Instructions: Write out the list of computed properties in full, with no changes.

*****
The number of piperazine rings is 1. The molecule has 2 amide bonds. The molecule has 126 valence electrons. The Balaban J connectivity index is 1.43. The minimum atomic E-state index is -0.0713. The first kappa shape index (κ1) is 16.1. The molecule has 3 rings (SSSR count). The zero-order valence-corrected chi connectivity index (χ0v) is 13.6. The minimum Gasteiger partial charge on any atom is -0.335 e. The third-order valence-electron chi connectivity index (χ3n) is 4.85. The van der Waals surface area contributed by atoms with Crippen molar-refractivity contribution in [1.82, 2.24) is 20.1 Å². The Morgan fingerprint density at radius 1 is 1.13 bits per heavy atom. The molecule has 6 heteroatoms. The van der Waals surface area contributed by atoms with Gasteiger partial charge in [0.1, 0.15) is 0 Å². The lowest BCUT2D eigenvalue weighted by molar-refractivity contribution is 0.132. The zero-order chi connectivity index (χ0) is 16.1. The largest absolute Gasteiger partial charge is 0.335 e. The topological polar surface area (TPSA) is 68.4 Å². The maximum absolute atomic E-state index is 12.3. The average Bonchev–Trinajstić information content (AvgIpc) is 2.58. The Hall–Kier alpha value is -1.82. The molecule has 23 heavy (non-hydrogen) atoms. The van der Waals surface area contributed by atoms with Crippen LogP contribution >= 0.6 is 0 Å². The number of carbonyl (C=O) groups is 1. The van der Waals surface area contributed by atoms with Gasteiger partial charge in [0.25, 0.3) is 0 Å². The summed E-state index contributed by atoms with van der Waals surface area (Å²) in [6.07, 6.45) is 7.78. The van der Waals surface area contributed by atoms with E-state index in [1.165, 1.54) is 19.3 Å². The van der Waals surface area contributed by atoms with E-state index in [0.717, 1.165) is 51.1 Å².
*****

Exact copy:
The number of piperazine rings is 1. The molecule has 2 amide bonds. The molecule has 126 valence electrons. The Balaban J connectivity index is 1.43. The minimum atomic E-state index is -0.0713. The first kappa shape index (κ1) is 16.1. The molecule has 3 rings (SSSR count). The zero-order valence-corrected chi connectivity index (χ0v) is 13.6. The minimum Gasteiger partial charge on any atom is -0.335 e. The third-order valence-electron chi connectivity index (χ3n) is 4.85. The van der Waals surface area contributed by atoms with Crippen molar-refractivity contribution in [1.82, 2.24) is 20.1 Å². The Morgan fingerprint density at radius 1 is 1.13 bits per heavy atom. The molecule has 6 heteroatoms. The van der Waals surface area contributed by atoms with Gasteiger partial charge in [0.1, 0.15) is 0 Å². The lowest BCUT2D eigenvalue weighted by molar-refractivity contribution is 0.132. The zero-order chi connectivity index (χ0) is 16.1. The largest absolute Gasteiger partial charge is 0.335 e. The topological polar surface area (TPSA) is 68.4 Å². The maximum absolute atomic E-state index is 12.3. The average Bonchev–Trinajstić information content (AvgIpc) is 2.58. The Hall–Kier alpha value is -1.82. The molecule has 23 heavy (non-hydrogen) atoms. The van der Waals surface area contributed by atoms with Crippen LogP contribution >= 0.6 is 0 Å². The number of carbonyl (C=O) groups is 1. The van der Waals surface area contributed by atoms with Gasteiger partial charge in [0.25, 0.3) is 0 Å². The summed E-state index contributed by atoms with van der Waals surface area (Å²) in [6.07, 6.45) is 7.78. The van der Waals surface area contributed by atoms with E-state index in [1.165, 1.54) is 19.3 Å². The van der Waals surface area contributed by atoms with E-state index in [0.717, 1.165) is 51.1 Å².